We  were ‘stoked’; we agreed that we would show our ART at the Goodguys West Coast Nationals in Pleasonton 2002. I had been given essentially a 29-year handicap. Was it conceivable that Randy could build his project in slightly less than one year ???

Back in my shop I had gathered some of the essential tools necessary to continue, an English wheel, a portable air plannishing hammer, an edge shrinker, assorted hammers and dollies and a giant roll of paper that would be used for patterns as well as ‘getting down’ on the shop floor to put the initial rolls into the panels. Al likes to use 19 or 20 gauge cold rolled steel to form his panels. He don’t like that aluma-kilned stuff, “bubble gum” he snorts, “too soft-no tension-no good). I used18-gauge cold rolled steel “good ‘nuf’ says Al. I made each half of the boatail out of one piece of metal. The panels were taller than I was. My thought was to eliminate as much of the welding as possible by initially making the panels as big as possible. Clamping the sheet to the bucks and cutting darts where the compound curves would be, I folded the metal and tech-screwed it together. Then cutting through both layers at the same time with the sawzall gave me the perfect ‘kerf’ or spacing  between the metal edges. I’d cut about six inches then tig tack @ 1” intervals then cut s’more and so on. Let me be clear on the fact that I had a lot more enthusiasium than so-called knowledge at this time. (this is not the way Al would do it !) and  besides, you might just come up with something new tryin’ it out your own way. Tig welding is the prescribed way to join the panels together. I used the oxy-acetelene torch simply because I’m a devil with it. “Go with whatchew know”. After tacking I welded first the outside and then the inside of all the panels. Sure they warped, but a few minutes (OK, a few hours) with a hammer and dollie and they were right there. All the welds needed to be hammered anyway to take the temper out, so there you go. I’m not about to go into all I learned about panel forming now, otherwise I wouldn’t be able to finish this article, however, I will say this,‘control your edges’, otherwise you’re ‘lost in space, dude’.

During this period I was somehow able to arrange my life so I could spend all my available time working on Bertha, which meant about sixty to eighty hours per week. I was pumped, the upcoming event and Randys project added fuel to the fire, and my task demanded it. Automotive coachwork building is an arcane, endless, thankless task, especially when you are learning it for the first time. Overall it took over seven years to build the fenders and new boat-tail. Every part of each component seemingly (and actually) takes forever. I was resigned to be present in the moment, to be content to perform each task in its turn, over and over sometimes, until each part in the process was complete. It was a meditation of sorts. My shop became a refuge, a rarified space where I felt I was where I was supposed to be in the universe, despite the demands upon my endurance and concentration.  I’d complete a fender and fit it to the boat-tail, wrong!  O.K., move the fender edge flange which might take another week, and it still might not fit, so, try it again, and so it went. It seemed like I was floating in a raft out somewhere in the pacific between two continents, happy to be there just bobbing over the waves. My philosophy’s been; to be content being involved in the process, if it weren’t for my friend Randy I’d probably still be considering different options for the boat-tail and as it is I’m still apprehensive about getting the project into final paint, because, my relationship will change at that point, I will then become a maintenance person and not a creator and besides my shop and lifestyle aren’t set up to keep an object (especially of this size) out of harms way. Well, there was this new diametrical influence in my life now, Randy, and the deadline for the car show.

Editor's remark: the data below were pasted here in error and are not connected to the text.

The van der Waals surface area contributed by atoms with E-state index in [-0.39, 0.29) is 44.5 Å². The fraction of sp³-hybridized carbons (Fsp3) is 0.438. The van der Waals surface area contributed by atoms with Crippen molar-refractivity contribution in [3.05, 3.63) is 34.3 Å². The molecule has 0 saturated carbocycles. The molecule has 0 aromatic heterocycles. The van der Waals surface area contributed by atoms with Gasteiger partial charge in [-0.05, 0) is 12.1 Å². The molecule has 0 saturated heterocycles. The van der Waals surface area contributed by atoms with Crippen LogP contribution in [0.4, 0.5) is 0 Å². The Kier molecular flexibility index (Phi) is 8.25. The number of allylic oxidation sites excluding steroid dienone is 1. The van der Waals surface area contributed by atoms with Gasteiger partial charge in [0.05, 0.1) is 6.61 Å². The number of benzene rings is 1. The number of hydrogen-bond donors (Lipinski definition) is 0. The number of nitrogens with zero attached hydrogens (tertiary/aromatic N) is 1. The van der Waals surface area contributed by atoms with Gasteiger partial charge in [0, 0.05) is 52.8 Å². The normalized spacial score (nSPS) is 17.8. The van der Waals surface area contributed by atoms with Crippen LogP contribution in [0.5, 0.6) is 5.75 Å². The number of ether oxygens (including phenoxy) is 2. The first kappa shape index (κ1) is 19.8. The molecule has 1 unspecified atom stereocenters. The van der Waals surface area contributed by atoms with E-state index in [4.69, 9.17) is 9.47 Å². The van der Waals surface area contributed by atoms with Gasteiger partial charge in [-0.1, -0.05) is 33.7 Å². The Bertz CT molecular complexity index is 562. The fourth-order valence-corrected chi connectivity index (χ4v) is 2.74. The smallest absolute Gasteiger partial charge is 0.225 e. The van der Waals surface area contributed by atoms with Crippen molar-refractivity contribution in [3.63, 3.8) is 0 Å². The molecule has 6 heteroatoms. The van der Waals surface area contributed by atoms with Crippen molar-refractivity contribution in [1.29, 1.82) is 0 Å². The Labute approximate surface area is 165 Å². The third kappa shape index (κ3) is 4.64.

Randy, concurrently, was kickin’ some booty up in Grants Pass. After hand building the frame out of 2”x8” rectangular steel tubing, He obtained an Allison automatic transmission out of a Greyhound bus that could take the massive 1500 ft. pounds of torque that the tank engine generated. The bell-housing was machined from way large diameter steel tubing on a friends milling machine and engine and transmission were solid mounted onto the frame. We went to Specialty truck parts in San Jose and prowled around massive piles of used semi parts. We imagined ourselves back in time, scrounging relatively cheap components that would be treasures in the context of our new creations. “just like what they used to do in the olden golden days of hot-rodding eh?”. The search yielded a beautiful ‘I’ beam axel with disc brakes for the front end and an Eaton rear axle with a 3.08 ratio and mechanical locker with disc brakes for the rear,,, all rebuilt from Specialty at a cost of under $3000. Randy fabricated the oversized four bar system (that’s 2” O.D. tubing) each individual radius rod weighs over 100 pounds. Air bag suspension was used on the rear and quarter elliptical spring suspension with old-timey friction type shocks for the front. The rolling chassis was towed over to Al Trumblys shop and the coachwork began. The wooden buck for the body was fitted into position on the chassis. The body sections were fabricated from aluminum which, unlike steel, takes a very light touch, you can trash a panel in an instant, oops,,well, start over. A floor pan of 1/8’’was bent up and riveted together. When the body panels were done they were tig welded together. I made a quick trip up to Oregon to help Randy fine tune and scale the radiator shell and help design the louvered top section for the engine bonnet. Cool air is drawn in from the sides of the motor through the individual finned aluminum cylinders by two massive gear driven fans atop the motor that blows the air straight up and out the top of the engine compartment. (The engine was completely shrouded and set up so it would run under water in the original application in the tank). The center windshield post came off an unknown speed-boat and the side brackets were fabricated from a pair of extra wind wings from Randy’s Willys pickup truck. Dash – steering wheel – gauges – upholstery - etc. Talk w/ randy